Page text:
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English Language Arts Focused on Increasing Analysis, Inquiry and Higher Level Thinking Skills in Text Presented to Lansing School District Personnel-September.

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Presentation on theme: "English Language Arts Focused on Increasing Analysis, Inquiry and Higher Level Thinking Skills in Text Presented to Lansing School District Personnel-September."— Presentation transcript:

1 English Language Arts Focused on Increasing Analysis, Inquiry and Higher Level Thinking Skills in Text Presented to Lansing School District Personnel-September 18, 2014 By Melanie Kahler, Literacy Consultant at Ingham Intermediate School District

2 Agenda  Welcome, Learning Targets and Group Expectations  Relationships between the Common Core State Standards, research from the National Reading Panel and John Hattie’s research from Visible Learning  Effect size and it’s relationship to best practices in education  Higher level thinking skills/meta-cognition  How to use research-validated strategies in the classroom to increase reading comprehension, higher level thinking skills/meta-cognition

3 Learning Targets At the end of this afternoon you will be able to:  Talk about John Hattie’s work, explain the concept of a meta-analysis, and know how his work relates to best practices in raising educational achievement.  Understand effect size and what strategies will result in the most growth for students.  Understand the concept of meta-cognition and how it relates to higher level thinking skills.  Be able to use the following reading strategies to increase higher level thinking skills and reading comprehension  Retelling  Visualization  Inferencing  Fix Up Strategies/Self-Monitoring  Reciprocal Teaching

4 To make this day the best possible, we need your assistance and participation Be Responsible –Attend to the “Come back together” signal –Active participation…Please ask questions Be Respectful –Please allow others to listen Please turn off cell phones and pagers Please limit sidebar conversations –Share “air time” –Please refrain from email and Internet browsing Be Safe –Take care of your own needs Group Expectations

5 We will be working in partners and small groups--  Find a partner and decide who will be Partner #1 and who will be Partner #2  Find another pair to form a small group of four

6 We begin with the Common Core State Standards, adopted by the State of Michigan in the Spring of 2014 The English Language Arts Standards of the Common Core are the Goals for our students. These include:  Foundational Skills Print Concepts *Phonological Awareness (Kindergarten and Grade One) *Phonics and Word Recognition *Fluency * These skills are represented as three of the Five Big Ideas of Reading, according to The National Reading Panel Report of 2000, and are part of the foundation for comprehension of text.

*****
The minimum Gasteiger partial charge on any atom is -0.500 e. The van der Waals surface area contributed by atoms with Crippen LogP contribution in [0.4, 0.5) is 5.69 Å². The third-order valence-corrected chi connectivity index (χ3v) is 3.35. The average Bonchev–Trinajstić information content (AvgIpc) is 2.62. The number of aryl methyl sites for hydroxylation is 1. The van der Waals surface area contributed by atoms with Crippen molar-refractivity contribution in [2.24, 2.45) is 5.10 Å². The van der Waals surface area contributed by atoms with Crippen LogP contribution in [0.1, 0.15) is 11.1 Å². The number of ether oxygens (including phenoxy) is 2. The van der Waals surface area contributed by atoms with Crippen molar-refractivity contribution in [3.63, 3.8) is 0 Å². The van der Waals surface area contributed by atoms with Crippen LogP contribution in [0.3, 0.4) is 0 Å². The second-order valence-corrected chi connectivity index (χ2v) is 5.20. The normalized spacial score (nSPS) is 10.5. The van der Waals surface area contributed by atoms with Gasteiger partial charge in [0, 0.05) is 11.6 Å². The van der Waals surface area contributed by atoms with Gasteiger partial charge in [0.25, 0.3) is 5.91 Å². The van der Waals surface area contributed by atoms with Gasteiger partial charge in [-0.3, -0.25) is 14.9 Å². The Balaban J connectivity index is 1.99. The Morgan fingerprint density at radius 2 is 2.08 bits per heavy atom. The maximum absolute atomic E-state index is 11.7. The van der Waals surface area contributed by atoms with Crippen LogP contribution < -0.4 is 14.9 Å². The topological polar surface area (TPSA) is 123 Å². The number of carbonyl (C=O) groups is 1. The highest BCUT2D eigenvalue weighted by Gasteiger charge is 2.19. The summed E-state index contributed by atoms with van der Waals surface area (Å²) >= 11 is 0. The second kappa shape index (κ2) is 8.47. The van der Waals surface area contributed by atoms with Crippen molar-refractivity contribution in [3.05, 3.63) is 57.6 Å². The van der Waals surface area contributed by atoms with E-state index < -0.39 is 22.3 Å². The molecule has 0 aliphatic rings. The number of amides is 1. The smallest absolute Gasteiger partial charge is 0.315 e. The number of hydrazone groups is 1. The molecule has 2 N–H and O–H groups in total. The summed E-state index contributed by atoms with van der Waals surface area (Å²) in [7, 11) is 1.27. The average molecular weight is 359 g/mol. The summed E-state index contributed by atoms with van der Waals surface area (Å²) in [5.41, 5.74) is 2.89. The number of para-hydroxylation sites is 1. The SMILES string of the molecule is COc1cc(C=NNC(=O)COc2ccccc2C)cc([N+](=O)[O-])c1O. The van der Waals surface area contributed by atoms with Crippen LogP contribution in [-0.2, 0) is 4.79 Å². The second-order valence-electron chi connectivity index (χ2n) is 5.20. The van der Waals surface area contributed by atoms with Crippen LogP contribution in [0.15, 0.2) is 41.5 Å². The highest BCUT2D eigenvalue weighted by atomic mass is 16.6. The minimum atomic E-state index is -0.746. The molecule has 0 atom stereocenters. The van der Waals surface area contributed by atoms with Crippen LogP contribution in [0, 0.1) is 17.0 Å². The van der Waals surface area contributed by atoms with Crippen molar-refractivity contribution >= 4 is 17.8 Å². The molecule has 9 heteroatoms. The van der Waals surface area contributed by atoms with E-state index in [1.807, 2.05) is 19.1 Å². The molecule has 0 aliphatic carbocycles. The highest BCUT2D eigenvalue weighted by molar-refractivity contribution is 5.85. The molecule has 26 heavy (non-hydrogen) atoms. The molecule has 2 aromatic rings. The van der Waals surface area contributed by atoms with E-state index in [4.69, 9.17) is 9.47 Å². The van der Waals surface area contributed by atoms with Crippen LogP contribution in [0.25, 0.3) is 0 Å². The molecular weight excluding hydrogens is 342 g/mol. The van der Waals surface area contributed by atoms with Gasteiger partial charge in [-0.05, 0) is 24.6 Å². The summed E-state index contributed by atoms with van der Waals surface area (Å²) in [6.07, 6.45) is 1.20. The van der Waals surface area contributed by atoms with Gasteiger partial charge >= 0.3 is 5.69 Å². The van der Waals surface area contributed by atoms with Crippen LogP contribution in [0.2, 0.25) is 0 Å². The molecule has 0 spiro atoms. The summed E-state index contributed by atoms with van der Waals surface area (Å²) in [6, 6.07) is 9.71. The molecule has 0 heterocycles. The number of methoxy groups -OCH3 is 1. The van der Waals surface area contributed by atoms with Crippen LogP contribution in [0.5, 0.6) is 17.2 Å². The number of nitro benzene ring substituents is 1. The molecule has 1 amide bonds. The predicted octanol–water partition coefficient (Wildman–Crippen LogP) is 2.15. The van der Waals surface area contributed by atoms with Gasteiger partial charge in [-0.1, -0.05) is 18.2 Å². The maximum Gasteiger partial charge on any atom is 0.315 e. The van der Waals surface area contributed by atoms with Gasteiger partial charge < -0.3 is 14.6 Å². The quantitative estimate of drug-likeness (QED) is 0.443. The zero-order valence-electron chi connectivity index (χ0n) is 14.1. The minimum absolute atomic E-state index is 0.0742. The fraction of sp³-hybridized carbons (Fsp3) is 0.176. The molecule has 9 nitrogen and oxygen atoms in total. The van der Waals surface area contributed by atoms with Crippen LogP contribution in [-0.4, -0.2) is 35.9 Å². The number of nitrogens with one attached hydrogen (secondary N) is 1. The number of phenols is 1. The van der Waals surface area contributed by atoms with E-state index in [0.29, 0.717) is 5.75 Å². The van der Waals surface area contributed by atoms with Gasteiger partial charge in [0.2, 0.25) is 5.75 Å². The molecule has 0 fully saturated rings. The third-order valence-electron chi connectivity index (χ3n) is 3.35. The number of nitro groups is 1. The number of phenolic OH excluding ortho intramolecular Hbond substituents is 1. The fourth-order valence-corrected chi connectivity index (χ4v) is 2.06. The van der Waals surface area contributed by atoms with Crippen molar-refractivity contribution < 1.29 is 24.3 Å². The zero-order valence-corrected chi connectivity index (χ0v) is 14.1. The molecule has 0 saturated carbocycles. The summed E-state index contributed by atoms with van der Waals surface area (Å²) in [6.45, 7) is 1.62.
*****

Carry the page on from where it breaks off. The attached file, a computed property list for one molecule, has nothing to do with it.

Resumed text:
7  Reading Standards for Literature and Informational Text Key Ideas and Details Craft and Structure Integration of Knowledge and Ideas Range of Reading and Level of Text Complexity *Comprehension, another of the Big Five Ideas of Reading is incorporated in all of the areas listed above.  Writing Standards Text Types and Purposes Production and Distribution of Writing Research to Build and Present Knowledge

8  Speaking and Listening Standards Comprehension and Collaboration Presentation of Knowledge and Ideas  Language Standards Conventions of Standard English *Vocabulary Acquisition and Use *Vocabulary is the last, but certainly not least, of the Big Five to be incorporated into the CCSS

9 The Goal of the CCSS is to produce students that:  Demonstrate independence  Build strong content knowledge  Respond to the varying demands of audience, task, purpose, and discipline  Comprehend as well as critique  Value evidence  Use technology and digital media strategically and capably  Come to understand other perspectives and cultures

10 We have discussed two guides to national expectations for what our students should be learning.  Now to the hard part—teaching our students what they need to know and expecting the learning to encompass higher level thinking rather than rote memorization.  We begin by learning about Hattie’s meta-analyses of more than 800 studies over the last 15 years of educational research.  What works?!

11 Introduction to John Hattie’s work  John Hattie conducted a meta-analysis (gathering information from numerous research studies about education) on the effects of many different strategies on student achievement. As a result of this work he has written three books. Today we will begin to talk about effect sizes as related to best practice.  The effect size of 1.0 is typically associated with advancing children’s achievement by two or three years. When implementing a new program an effect size of 1.0 would mean that, on average, students receiving the treatment would exceed 84% of the students that are not receiving the treatment.